South Africa 12.9.2018 03:43 pm

If building was compliant, 3 men wouldn’t have died – firefighter

Simphiwe Moropane, 28, Khathutshelo Muedi, 37, and Mduduzi Ndlovu, 40, lost their lives as they battled the blaze at the Bank of Lisbon building on 5 September 2018. Picture: ANA

Simphiwe Moropane, 28, Khathutshelo Muedi, 37, and Mduduzi Ndlovu, 40, lost their lives as they battled the blaze at the Bank of Lisbon building on 5 September 2018. Picture: ANA

Mzukayise Zwane told mourners the building was old and nothing was working, but his colleagues walked up to the 23rd floor to put out the fire.

A firefighter who spoke during a memorial service of his three colleagues today, said the conditions at Bank of Lisbon building were undesirable and the building had no water, which made it difficult for them to work.

Mzukayise Zwane took to the podium during a memorial service of the fallen men and explained the difficulties they were faced with on September 5.

Zwane said the building was old and nothing was working, but to show dedication his colleagues walked up to the 23rd floor to put out the fire.

“My brothers deserve to be here today…When they got there, there was no water and it made it difficult for them to do their job.”

Zwane said he was disappointed by the government because instead of focusing on serious things, they spend money on themselves.

Simphiwe Moropane, 28, Khathutshelo Muedi, 37, and Mduduzi Ndlovu, 40, lost their lives as they battled the blaze at the Bank of Lisbon building. They had rushed there after a fire broke out on the 23rd floor.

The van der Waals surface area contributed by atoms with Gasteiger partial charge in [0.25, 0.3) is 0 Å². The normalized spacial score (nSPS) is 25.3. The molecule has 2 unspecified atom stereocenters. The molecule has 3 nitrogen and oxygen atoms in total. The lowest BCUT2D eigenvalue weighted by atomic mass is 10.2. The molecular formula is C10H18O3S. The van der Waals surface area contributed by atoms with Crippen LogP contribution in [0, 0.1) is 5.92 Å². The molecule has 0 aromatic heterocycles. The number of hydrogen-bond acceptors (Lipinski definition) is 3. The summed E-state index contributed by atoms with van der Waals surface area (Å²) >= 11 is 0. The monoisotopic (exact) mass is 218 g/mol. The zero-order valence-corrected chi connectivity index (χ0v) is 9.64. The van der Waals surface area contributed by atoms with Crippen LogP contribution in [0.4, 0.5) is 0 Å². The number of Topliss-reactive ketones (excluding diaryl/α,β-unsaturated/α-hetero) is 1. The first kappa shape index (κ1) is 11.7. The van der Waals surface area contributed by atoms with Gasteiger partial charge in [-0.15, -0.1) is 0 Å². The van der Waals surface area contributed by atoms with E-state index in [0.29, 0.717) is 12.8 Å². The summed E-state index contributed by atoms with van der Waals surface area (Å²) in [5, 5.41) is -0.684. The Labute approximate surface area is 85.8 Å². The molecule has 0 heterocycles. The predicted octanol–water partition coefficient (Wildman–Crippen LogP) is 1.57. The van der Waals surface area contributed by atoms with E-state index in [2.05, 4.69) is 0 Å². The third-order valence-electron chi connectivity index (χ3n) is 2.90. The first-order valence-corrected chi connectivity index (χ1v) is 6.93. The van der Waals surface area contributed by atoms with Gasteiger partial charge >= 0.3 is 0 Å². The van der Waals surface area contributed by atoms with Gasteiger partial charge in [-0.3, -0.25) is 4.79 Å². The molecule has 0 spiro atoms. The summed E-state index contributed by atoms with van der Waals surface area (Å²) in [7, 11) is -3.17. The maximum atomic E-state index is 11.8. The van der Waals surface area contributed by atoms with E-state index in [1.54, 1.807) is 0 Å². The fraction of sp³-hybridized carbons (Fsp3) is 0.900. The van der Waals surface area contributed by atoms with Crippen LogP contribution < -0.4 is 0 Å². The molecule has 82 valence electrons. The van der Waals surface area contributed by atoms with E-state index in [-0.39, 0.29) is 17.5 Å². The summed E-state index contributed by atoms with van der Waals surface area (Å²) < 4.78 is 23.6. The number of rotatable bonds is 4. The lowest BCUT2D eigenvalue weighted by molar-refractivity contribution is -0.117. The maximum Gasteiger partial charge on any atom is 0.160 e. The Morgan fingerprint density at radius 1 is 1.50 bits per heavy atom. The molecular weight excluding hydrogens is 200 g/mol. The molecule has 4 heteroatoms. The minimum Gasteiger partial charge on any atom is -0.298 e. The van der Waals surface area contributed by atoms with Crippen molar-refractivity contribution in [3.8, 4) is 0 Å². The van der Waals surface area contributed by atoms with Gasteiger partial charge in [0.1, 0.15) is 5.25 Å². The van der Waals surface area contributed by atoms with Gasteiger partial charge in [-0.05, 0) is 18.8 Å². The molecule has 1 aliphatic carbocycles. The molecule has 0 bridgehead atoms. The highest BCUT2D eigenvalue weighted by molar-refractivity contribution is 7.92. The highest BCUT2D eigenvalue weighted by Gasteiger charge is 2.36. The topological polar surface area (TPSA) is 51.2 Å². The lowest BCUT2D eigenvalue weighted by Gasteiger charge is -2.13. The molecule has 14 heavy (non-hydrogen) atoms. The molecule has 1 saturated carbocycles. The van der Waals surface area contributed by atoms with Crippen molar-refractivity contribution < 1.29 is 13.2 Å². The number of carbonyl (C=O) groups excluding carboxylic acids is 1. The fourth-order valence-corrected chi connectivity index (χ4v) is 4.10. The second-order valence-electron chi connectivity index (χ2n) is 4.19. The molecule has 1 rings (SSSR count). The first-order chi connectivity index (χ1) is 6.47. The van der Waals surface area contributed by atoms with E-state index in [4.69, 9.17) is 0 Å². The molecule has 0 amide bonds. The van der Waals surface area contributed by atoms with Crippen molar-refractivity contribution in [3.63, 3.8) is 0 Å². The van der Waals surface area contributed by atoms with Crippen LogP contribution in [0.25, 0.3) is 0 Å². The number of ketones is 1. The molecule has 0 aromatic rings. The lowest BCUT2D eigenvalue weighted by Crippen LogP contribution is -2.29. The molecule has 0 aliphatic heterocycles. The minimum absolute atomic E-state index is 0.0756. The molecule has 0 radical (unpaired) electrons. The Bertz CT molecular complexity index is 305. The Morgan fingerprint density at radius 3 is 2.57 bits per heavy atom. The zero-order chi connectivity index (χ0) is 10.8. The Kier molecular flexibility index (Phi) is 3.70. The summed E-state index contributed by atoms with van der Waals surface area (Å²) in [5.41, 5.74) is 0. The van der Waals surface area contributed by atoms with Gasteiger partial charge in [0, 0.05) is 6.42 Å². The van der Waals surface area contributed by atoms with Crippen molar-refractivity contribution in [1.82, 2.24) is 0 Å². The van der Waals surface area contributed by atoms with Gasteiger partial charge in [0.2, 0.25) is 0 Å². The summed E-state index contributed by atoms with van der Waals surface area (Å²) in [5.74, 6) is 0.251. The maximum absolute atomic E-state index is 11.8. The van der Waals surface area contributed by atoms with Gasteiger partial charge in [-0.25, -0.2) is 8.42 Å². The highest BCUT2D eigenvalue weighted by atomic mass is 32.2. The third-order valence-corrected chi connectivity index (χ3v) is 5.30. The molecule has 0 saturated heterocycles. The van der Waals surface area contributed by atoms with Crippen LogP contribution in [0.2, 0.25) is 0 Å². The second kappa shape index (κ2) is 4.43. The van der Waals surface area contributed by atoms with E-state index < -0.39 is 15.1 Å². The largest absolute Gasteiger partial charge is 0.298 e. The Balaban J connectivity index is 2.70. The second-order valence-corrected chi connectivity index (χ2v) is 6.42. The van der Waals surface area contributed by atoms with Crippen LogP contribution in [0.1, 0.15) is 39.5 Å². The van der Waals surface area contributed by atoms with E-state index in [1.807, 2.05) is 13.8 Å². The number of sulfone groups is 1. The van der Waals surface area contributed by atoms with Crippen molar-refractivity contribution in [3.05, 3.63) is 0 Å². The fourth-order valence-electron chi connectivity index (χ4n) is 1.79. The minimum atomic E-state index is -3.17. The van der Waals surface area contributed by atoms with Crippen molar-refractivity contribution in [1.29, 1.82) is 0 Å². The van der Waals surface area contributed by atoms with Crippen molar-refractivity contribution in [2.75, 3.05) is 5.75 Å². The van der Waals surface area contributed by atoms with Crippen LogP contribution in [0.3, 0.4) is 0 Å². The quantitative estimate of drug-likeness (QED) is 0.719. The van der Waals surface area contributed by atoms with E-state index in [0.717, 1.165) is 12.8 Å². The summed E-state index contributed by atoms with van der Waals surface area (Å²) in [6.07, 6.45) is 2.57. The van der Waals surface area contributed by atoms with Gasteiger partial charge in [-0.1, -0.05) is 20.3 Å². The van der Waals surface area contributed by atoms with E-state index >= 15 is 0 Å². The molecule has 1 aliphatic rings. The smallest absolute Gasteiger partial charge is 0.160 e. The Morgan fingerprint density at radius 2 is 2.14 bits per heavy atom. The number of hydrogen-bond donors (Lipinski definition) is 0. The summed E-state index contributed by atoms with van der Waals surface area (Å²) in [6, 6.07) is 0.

It’s believed Moropane was the first to die after he slipped and fell out of a window on the 23rd floor. It is believed that he had run out of oxygen and had gone to the ledge to try to get air.

The other two men died of smoke inhalation.

Their memorial service was held at Ellis Park Arena in Johannesburg.

Hundreds of firefighters, Johannesburg Metropolitan Police Department (JMPD) and South African Police Service (SAPS) officials joined family members to celebrate the lives of the men.

The Bank of Lisbon building houses the Gauteng departments of health, human settlements, and cooperative government and traditional affairs.

It has since been revealed that the building was only 21 percent compliant with occupational health and safety standards, as opposed to 85 percent, which was the norm.

Simphiwe Sibiya, another firefighter who spoke during the memorial service, said the fire at the Bank of Lisbon building would not have been so “heavy” if the building complied with the occupational health and safety standards.

He said together with his colleagues, they managed to stop a fire at Premier David Makhura’s office because it complied.

South African Federation of Trade Unions general secretary Zwelinzima Vavi, who was also part of the gathering, said the fire could have been avoided and should have never happened

“I have never ever seen anywhere a government allowing people to work in a place where there is no fire extinguisher, where there is no water,” he said.

Some firefighters held a banner inside the venue and demanded R4 000 for danger allowance.

The firefighters will be buried on Friday, Saturday and Sunday.

African News Agency (ANA)

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